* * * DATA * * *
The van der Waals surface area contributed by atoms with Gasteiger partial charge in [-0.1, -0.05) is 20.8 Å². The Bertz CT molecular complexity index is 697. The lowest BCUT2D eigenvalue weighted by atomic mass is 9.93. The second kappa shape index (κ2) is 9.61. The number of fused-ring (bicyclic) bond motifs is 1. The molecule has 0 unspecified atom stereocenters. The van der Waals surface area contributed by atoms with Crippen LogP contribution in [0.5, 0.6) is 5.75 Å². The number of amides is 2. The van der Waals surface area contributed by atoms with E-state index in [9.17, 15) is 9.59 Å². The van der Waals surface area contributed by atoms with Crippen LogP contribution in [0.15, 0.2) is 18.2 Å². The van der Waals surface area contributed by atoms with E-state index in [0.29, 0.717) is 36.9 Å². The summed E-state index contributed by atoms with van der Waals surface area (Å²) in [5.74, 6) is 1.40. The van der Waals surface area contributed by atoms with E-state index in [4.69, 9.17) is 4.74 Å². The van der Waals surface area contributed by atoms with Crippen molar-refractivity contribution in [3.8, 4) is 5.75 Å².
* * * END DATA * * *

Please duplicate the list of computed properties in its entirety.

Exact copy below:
The van der Waals surface area contributed by atoms with Gasteiger partial charge in [-0.1, -0.05) is 20.8 Å². The Bertz CT molecular complexity index is 697. The lowest BCUT2D eigenvalue weighted by atomic mass is 9.93. The second kappa shape index (κ2) is 9.61. The number of fused-ring (bicyclic) bond motifs is 1. The molecule has 0 unspecified atom stereocenters. The van der Waals surface area contributed by atoms with Crippen LogP contribution in [0.5, 0.6) is 5.75 Å². The number of amides is 2. The van der Waals surface area contributed by atoms with E-state index in [9.17, 15) is 9.59 Å². The van der Waals surface area contributed by atoms with Crippen LogP contribution in [0.15, 0.2) is 18.2 Å². The van der Waals surface area contributed by atoms with E-state index in [0.29, 0.717) is 36.9 Å². The summed E-state index contributed by atoms with van der Waals surface area (Å²) in [5.74, 6) is 1.40. The van der Waals surface area contributed by atoms with E-state index in [4.69, 9.17) is 4.74 Å². The van der Waals surface area contributed by atoms with Crippen molar-refractivity contribution in [3.8, 4) is 5.75 Å².